JG: The response has been great and regular feedback from faculty and students is a huge motivator promoting me to continually refine, update and improve the work. My continued thanks go to all who take the time to write. Feedback has ranged from simple tweets (example from a Canadian student I'd never met: '@lindenwilcock: Is it the content I like, or is it John Gallaugher's writing prowess? Either way, thanks @gallaugher!') to speaking invitations. This past August, for example, I was the international keynote speaker at the African International Business and Management conference in Nairobi, Kenya. I was on the radar of the organizing committee in large part due to the fact that material from my textbook is being used by faculty at the University of Nairobi. It was a tremendous honor - I appeared on a keynote docket with leading African business executives and government ministers, including a personal hero, Bob Collymore, the CEO of the billion-dollar telecom firm Safaricom (whose M-Pesa is mentioned in my text). As a result of all of this, I'm planning a technology-in-developing-economies course with a Kenyan field study for the summer of 2013. Beyond open textbooks, you've embraced technology for most of your educational career. What are some other innovations you make use of that you think other educators might want to look at?

JG: Social media - it's a huge catalyst for benefits across higher ed. I gave a talk at Apple's AcademiX conference last spring; you can find video and slides with my ideas and examples. Social media is a centrifuge that can draw together and concentrate all of the great work done by functional silos in a university: teaching, research, advancement (fundraising), career services, admissions, alumni relations. These functions can be excellent on their own, but social media makes the sum way more valuable than individual parts.

Wikis transform the classroom experience - providing a platform for showcasing student excellence for self-assessment and exposing and raising the performance bar. Blogging is a writing platform where students can get comments from peers and from a worldwide community (managers, alumni). Podcasts done 'right' don't cause students to skip class - instead they empower students with a resource to learn more, learn faster and to never be penalized for a legitimate absence. Twitter is an easy way to share articles, resources and support and learn from others. In an age when so many senior managers, entrepreneurs, venture capitalists and journalists are tweeting on topics they feel passionate about (and willing to share) there's no excuse for not being on Twitter. Those who aren't risk ignorance and obsolesce. The well-curated list of Twitter accounts to follow has become one of my most critical learning resources. We're way beyond the days of Ashton Kutcher tweeting about his salad.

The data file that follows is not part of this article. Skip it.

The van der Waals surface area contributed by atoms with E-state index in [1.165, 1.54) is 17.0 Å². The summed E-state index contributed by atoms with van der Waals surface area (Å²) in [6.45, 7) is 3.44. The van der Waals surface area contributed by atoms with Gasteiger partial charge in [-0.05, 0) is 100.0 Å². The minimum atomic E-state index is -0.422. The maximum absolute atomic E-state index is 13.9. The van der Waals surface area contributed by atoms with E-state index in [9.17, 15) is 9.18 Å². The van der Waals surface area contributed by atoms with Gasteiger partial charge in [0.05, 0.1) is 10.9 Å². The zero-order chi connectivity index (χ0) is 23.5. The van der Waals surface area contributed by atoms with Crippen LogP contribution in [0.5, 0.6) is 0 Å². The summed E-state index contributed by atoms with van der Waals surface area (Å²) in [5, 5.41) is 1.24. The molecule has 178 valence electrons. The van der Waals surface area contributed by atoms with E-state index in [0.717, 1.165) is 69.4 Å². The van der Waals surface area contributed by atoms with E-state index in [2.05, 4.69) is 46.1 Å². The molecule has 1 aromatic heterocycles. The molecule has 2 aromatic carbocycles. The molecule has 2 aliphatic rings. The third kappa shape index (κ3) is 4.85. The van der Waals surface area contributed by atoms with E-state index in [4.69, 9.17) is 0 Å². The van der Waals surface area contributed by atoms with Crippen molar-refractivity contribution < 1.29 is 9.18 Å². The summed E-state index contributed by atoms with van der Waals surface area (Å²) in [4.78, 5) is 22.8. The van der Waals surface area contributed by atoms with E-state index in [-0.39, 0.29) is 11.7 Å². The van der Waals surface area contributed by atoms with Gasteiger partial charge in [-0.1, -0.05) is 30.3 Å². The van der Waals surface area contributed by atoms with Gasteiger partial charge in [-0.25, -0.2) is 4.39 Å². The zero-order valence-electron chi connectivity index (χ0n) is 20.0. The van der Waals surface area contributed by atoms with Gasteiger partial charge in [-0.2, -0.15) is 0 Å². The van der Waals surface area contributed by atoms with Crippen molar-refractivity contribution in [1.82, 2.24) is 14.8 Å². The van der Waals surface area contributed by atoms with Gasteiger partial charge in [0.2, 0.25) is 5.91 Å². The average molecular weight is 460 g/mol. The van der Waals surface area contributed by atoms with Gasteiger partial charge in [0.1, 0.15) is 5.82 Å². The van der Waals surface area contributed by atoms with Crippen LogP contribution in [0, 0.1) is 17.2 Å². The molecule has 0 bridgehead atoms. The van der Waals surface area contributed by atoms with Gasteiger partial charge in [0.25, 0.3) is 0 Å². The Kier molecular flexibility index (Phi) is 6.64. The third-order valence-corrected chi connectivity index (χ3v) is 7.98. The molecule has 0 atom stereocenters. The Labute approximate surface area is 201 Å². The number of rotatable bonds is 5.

While we should warn students about 'over-sharing' on Facebook, we should even more emphatically encourage students to establish a positive social media persona. Social media is the new resume and, done right, it can showcase and amplify one's excellence. LinkedIn and blogging allow faculty to keep in regular contact with former students. And alumni can be platinum-value resources for research sites, class speakers, student placement, development and more. We've integrated these tools into our informal advising, our extremely successful venture competition, our on-campus speaker series and our off-campus field study program. If there's one message I think is worth shouting from the mountaintop, it's that social media is higher ed rocket fuel and universities/faculty/administration that don't understand this are competing at a disadvantage. If anyone reading this isn't totally sold on open textbooks, what might you tell them to change their mind?

JG: For adopting faculty - there's really no downside. If you read content that you like, you can assign it to students and allow them to consume it in any way they like - free through a browser, low-cost print, and FWK even has audio chapters ('read' at the gym - no excuse for arriving at class unprepared). For authors, there's never been a way to more rapidly distribute content to a global audience. The $200 conventional textbook market is a 'hit-driven' industry where leaders are entrenched and faculty switching costs are high. Trying to break into this market with another $200 text with an 18 month-plus draft-to-distribution deadline is likely not the path to success and impact. Open is the way to go. No one celebrates the loss of jobs in conventional publishing, but I have little faith that those entrenched in the old models will survive the current and coming disruption.

Want to learn more about Flat World Knowledge? Check out our interview with co-founder Jeff Shelstad.